Bahasa Indonesia is the national and official language in the entire country. It is the language of official communication, taught in schools and spoken on television. Most Indonesians today speak at least two languages or more, Bahasa Indonesia and their local language, of which Indonesia counts more than 300 regional languages.
Bahasa Indonesia is based on the high Malay language as spoken and written in the Riau Islands, as in the early 19th. century, Malay was the lingua franca throughout the then Dutch East Indies, the language spoken in trade transactions. The more democratic Malay language was preferred by nationalistic youth above the Javanese language, despite the fact that Javanese is more sophisticated and at the time spoken by the majority population, Yet, Javanese is feudal as it has different levels of language depending on ones status and the status of the person spoken to. The Youth Pledge of 1928, therefore, vowed to build one Indonesian country, one nation, speaking one language: Bahasa Indonesia.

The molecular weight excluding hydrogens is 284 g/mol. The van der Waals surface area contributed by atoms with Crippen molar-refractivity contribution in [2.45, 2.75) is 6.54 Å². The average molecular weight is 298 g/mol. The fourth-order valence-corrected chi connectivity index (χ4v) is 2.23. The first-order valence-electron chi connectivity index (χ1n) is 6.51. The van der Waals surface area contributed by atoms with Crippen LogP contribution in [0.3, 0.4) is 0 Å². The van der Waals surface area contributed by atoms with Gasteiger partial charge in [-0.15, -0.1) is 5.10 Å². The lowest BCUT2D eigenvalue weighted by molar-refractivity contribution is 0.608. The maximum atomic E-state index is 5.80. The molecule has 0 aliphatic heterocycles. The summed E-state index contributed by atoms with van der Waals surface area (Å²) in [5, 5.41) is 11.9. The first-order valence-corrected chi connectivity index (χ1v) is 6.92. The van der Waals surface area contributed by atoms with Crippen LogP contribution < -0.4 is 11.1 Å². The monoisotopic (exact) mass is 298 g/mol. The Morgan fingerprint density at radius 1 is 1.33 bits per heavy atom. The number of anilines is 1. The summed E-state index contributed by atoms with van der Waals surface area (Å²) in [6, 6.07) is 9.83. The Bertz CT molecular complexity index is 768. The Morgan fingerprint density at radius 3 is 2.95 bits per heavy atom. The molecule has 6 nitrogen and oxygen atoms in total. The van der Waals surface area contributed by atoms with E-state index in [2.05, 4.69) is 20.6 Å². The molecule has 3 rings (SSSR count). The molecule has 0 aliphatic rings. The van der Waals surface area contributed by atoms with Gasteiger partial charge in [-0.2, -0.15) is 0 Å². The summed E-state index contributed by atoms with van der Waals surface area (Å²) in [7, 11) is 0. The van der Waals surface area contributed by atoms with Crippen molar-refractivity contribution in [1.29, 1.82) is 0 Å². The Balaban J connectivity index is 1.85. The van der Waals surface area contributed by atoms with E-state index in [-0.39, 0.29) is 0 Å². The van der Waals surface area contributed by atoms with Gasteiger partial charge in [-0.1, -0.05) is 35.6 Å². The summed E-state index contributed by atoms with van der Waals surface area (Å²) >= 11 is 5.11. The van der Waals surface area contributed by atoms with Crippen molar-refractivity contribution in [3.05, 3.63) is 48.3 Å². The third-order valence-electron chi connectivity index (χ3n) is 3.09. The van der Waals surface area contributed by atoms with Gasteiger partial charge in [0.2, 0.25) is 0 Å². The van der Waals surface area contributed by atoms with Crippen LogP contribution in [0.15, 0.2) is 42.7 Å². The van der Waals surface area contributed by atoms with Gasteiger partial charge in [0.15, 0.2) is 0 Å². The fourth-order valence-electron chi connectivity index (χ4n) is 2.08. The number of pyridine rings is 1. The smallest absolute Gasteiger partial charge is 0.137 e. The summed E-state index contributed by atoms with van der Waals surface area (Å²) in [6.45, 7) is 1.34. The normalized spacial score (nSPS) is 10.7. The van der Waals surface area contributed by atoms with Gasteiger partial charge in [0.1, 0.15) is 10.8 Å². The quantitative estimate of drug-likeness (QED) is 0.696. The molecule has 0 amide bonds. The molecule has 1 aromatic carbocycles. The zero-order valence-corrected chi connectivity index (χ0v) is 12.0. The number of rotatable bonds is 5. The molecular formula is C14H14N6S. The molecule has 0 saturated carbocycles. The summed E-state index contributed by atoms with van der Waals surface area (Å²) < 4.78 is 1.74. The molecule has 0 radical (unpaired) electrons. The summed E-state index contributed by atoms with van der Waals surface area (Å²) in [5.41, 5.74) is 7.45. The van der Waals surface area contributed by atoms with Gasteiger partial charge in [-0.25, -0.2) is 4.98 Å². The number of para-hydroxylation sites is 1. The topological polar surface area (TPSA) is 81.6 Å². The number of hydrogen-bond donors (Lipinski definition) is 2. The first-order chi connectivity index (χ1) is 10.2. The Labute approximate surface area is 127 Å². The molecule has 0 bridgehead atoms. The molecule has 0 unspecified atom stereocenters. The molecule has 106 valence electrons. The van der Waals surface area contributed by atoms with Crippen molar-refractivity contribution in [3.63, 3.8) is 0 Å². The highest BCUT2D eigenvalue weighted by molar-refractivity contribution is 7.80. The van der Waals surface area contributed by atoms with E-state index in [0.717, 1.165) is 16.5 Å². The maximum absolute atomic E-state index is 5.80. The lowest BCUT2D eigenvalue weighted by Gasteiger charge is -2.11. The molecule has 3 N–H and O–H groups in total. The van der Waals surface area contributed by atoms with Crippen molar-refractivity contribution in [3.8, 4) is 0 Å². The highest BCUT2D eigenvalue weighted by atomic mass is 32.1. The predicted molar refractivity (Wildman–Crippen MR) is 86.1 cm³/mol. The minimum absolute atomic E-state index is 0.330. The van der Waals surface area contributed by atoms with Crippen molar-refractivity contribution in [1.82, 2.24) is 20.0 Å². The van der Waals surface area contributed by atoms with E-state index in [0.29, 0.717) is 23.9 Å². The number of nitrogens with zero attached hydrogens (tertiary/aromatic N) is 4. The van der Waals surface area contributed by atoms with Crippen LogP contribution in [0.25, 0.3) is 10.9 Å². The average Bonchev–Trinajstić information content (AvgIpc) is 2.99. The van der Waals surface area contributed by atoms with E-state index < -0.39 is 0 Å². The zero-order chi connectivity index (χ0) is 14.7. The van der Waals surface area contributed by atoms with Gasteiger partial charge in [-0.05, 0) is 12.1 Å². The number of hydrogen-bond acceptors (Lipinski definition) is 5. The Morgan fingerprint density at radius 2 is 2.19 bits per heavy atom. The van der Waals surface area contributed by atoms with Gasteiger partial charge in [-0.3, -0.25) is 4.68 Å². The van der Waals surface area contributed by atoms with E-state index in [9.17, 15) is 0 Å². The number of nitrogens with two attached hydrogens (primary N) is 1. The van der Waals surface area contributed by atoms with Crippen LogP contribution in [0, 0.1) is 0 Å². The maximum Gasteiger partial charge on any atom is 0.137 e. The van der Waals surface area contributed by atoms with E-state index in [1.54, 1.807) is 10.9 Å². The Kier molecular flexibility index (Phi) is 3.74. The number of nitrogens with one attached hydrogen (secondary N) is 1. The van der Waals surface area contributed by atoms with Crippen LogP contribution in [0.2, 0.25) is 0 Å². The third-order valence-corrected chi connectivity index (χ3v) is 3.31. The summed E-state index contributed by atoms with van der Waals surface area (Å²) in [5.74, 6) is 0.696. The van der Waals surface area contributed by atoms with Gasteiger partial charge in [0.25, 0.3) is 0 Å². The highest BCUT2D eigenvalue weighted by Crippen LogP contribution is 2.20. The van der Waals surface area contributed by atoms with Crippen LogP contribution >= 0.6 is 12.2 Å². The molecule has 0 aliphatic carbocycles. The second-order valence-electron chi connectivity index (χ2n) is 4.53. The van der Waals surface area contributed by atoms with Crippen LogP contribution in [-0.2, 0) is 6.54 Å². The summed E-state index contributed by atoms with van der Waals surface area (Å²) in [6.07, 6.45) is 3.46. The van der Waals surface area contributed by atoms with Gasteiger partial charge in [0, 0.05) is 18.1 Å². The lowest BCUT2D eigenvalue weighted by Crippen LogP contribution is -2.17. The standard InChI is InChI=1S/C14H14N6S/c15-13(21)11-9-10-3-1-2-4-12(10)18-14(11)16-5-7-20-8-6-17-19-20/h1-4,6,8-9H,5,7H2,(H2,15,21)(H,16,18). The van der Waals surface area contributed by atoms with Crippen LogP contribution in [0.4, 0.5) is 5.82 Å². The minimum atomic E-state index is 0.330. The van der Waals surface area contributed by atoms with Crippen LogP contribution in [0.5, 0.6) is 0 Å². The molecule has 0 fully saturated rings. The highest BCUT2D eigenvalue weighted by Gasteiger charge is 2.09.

Since then, Bahasa Indonesia has developed rapidly incorporating Javanese terms, Jakarta dialect, as well as many English and Arabic words into its vocabulary.
Bahasa Indonesia use Latin alphabets but some parts of Indonesia have their own scripts, too. Bahasa Indonesia is rather easy to learn and once you get the hang of it, you’ll find out that its actually quite simple. You can try some simple Indonesian phrases, to get you started.
Fact: there are 583 languages and dialects spoken by the different ethnic groups in Indonesia. Imagine a school of 583 students who each speaks different languages or dialects. Confusion will be an understatement. Therefore its very fortunate that every single ethnic group embraces Bahasa Indonesia as the national language.
Ever since prehistoric times the Indonesian archipelago has been inhabited. Java Man or pithecanthropus erectus (upright ape-man) is the oldest known inhabitant here, having lived over a million years ago. Other more recent prehistoric species include the still disputed homo Floresiensis or the Flores hobbits, dwarf people, who have also made these islands their home.